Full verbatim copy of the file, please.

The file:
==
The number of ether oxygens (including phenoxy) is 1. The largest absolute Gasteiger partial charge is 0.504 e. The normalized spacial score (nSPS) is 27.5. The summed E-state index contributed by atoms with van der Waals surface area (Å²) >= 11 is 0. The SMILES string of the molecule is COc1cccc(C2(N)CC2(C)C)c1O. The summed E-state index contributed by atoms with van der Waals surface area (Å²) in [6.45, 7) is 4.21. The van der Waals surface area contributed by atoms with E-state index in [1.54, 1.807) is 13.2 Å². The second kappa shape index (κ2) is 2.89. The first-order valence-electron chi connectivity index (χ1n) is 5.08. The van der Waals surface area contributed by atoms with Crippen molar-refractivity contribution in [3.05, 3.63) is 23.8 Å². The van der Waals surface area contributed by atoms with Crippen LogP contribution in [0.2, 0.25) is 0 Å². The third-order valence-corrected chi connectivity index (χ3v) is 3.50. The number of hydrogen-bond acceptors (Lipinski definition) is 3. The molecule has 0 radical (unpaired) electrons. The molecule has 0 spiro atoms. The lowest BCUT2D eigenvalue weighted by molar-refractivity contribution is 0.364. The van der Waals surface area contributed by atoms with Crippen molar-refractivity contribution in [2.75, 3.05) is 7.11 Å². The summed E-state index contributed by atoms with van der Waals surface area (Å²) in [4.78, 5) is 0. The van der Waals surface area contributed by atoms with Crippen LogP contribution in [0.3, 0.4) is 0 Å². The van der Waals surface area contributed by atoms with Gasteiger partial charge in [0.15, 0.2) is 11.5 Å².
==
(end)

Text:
The number of ether oxygens (including phenoxy) is 1. The largest absolute Gasteiger partial charge is 0.504 e. The normalized spacial score (nSPS) is 27.5. The summed E-state index contributed by atoms with van der Waals surface area (Å²) >= 11 is 0. The SMILES string of the molecule is COc1cccc(C2(N)CC2(C)C)c1O. The summed E-state index contributed by atoms with van der Waals surface area (Å²) in [6.45, 7) is 4.21. The van der Waals surface area contributed by atoms with E-state index in [1.54, 1.807) is 13.2 Å². The second kappa shape index (κ2) is 2.89. The first-order valence-electron chi connectivity index (χ1n) is 5.08. The van der Waals surface area contributed by atoms with Crippen molar-refractivity contribution in [3.05, 3.63) is 23.8 Å². The van der Waals surface area contributed by atoms with Crippen LogP contribution in [0.2, 0.25) is 0 Å². The third-order valence-corrected chi connectivity index (χ3v) is 3.50. The number of hydrogen-bond acceptors (Lipinski definition) is 3. The molecule has 0 radical (unpaired) electrons. The molecule has 0 spiro atoms. The lowest BCUT2D eigenvalue weighted by molar-refractivity contribution is 0.364. The van der Waals surface area contributed by atoms with Crippen molar-refractivity contribution in [2.75, 3.05) is 7.11 Å². The summed E-state index contributed by atoms with van der Waals surface area (Å²) in [4.78, 5) is 0. The van der Waals surface area contributed by atoms with Crippen LogP contribution in [0.3, 0.4) is 0 Å². The van der Waals surface area contributed by atoms with Gasteiger partial charge in [0.15, 0.2) is 11.5 Å².